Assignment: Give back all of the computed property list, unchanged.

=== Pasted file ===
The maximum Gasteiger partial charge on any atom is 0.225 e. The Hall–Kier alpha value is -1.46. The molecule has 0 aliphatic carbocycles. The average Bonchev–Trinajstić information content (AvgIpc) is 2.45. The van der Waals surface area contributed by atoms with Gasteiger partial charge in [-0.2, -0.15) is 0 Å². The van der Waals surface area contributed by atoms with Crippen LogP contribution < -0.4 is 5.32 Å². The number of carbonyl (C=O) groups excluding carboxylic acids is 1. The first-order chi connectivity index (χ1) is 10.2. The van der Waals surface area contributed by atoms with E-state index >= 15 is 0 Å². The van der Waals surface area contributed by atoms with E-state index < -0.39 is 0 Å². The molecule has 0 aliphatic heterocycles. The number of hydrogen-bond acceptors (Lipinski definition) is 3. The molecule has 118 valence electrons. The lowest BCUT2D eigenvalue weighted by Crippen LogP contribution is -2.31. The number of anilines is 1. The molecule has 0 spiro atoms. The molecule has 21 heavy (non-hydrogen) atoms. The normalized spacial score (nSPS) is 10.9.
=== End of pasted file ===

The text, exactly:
The maximum Gasteiger partial charge on any atom is 0.225 e. The Hall–Kier alpha value is -1.46. The molecule has 0 aliphatic carbocycles. The average Bonchev–Trinajstić information content (AvgIpc) is 2.45. The van der Waals surface area contributed by atoms with Gasteiger partial charge in [-0.2, -0.15) is 0 Å². The van der Waals surface area contributed by atoms with Crippen LogP contribution < -0.4 is 5.32 Å². The number of carbonyl (C=O) groups excluding carboxylic acids is 1. The first-order chi connectivity index (χ1) is 10.2. The van der Waals surface area contributed by atoms with E-state index >= 15 is 0 Å². The van der Waals surface area contributed by atoms with E-state index < -0.39 is 0 Å². The molecule has 0 aliphatic heterocycles. The number of hydrogen-bond acceptors (Lipinski definition) is 3. The molecule has 118 valence electrons. The lowest BCUT2D eigenvalue weighted by Crippen LogP contribution is -2.31. The number of anilines is 1. The molecule has 0 spiro atoms. The molecule has 21 heavy (non-hydrogen) atoms. The normalized spacial score (nSPS) is 10.9.